Petronas Twin Towers Photo: John Kellenberger
I love Kuala Lumpur. It’s one of the nicest cities I’ve been to in Asia. KL has a vibrant array of cultures and we were fortunate enough to experience quite a few while we were there.
KL’s airport is really clean and efficient. Rather than pay for a cab, we decided to take the KLLR (Kuala Lumpur Light Rail) to the downtown core. We had a lovely, air-conditioned ride to the heart of the city before jumping onto the monorail which brought us to “The Golden Triangle,” where the most famous landmarks, luxury hotels and best shopping malls can be found. We found a mid-range budget hotel, but John didn’t really like the set-up. He decided to leave me in the lobby for fifteen minutes while he went in search of an Internet cafe. John is a master of on-line travel bookings. He quickly secured us a room with Priceline and got us a great deal at the Renaissance Hotel, a five star hotel in the heart of the Golden Triangle. Our hotel was a five minute walk from the Petronas Twin Towers and Suria KLCC.
We only had four days in KL, but we made sure each day was action-packed. We immediately set out for the Suria KLCC for some food and window shopping. John was fascinated with the ultra-modern architecture and we especially loved the food courts. This shopping complex is one of the nicest ones I’ve been to in Asia.
Petronas Twin Towers Photo: John Kellenberger
View from the Sky Bridge. Photo: John Kellenberger
The Petronas Towers are the tallest freestanding twin towers in the world at 451.9m. John got up early to get two free passes for us and we spent a terrific afternoon on the sky deck. Amazing by day and spectacular at night, we were simply enthralled by these towers of stainless steel and glass. It was a thrill to ride up to the 41st floor and enter the famous sky bridge, where we could see the rest of the city spread out before us.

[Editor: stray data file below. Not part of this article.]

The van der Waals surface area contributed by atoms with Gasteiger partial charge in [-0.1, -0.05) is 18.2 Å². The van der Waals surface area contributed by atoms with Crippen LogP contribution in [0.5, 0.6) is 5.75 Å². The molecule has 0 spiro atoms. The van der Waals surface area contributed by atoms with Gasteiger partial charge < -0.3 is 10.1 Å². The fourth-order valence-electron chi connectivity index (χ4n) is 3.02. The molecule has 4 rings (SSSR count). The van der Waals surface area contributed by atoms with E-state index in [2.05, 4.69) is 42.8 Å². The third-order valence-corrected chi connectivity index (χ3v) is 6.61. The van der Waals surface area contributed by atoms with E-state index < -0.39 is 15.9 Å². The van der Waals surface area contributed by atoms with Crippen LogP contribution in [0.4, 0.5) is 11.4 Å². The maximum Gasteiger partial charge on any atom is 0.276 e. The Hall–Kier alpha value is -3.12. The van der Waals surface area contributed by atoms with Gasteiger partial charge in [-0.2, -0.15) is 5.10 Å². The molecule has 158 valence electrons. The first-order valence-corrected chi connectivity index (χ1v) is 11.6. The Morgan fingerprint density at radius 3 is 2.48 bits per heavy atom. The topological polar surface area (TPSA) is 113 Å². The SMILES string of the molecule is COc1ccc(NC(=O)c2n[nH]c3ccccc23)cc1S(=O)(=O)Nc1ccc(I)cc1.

That evening, we headed down to Jalan Peteling in Chinatown for some bargain shopping. We had a great time hunting for a pair of shoes in John’s size (size 16). Most of the sellers laughed at us when we told them his shoe size and one man even told us that he did not sell shoes for King Kong. To date, we’ve never found a pair of shoes in Asia to fit John’s feet.
The next day, we booked a tour with our hotel and were privately escorted through the city and surrounding suburbs by a highly knowledgeable Hindu tour guide. This man was a fountain of information and we determined by the end of the tour that he probably spent a lot of his free time reading encyclopedias, although he had an annoying habit of putting a “Yes? Yes!” and the end of every statistic he spouted. The tour was quite enjoyable. He pointed out the major landmarks of KL, gave us some interesting and little known facts about Malaysia and showed us our embassies before starting our tour.
Our first stop was at the Royal Selangor pewter making factory. This is where they make world-famous pewter house and tableware. We visited the factory and observed the workers as they cast, shaved, polished and hammered pewter drinking cups. John even had a try at the special hammering technique himself. Afterwards, we spent about an hour in the showroom, debating over which special piece to buy for a souvenir. We finally settled on two beautiful Chinese rice bowls depicting the four seasons of China.
A Royal Selangor Special Edition Pewter Plate for the Lord of the Rings.
Our second stop was at a rubber tree plantation. Rubber is one of Malaysia’s main exports. The plantation wasn’t at all what we expected. Our guide stopped on the side of the highway and got out with a huge knife. I wasn’t sure what to think at this point until he started scraping at a tree. Natural latex flowed from the wound and this becomes natural rubber once it hardens.
Batu Caves, Gombak, Malaysia.
Our last stop was at Batu Caves, which are situated in the Gombak district, thirteen kilometers north of Kuala Lumpur. These famous caves are a sacred place for Hindu’s and we arrived just in time to join the Hindu Thaipusam festival. Despite the heavy rain, over 800,000 worshipers were milling around the area. No one seemed fazed by the weather in the slightest bit. We, on the other hand, made a mad dash around to have a look, but the rain proved to be too much and we decided to head back to our comfortable hotel room.
We spent our last night at a dinner theater, where we enjoyed traditional Malay food and a wonderful cultural show. We left KL the next day with many fond memories and an anxious desire to return to this captivating city in Malaysia.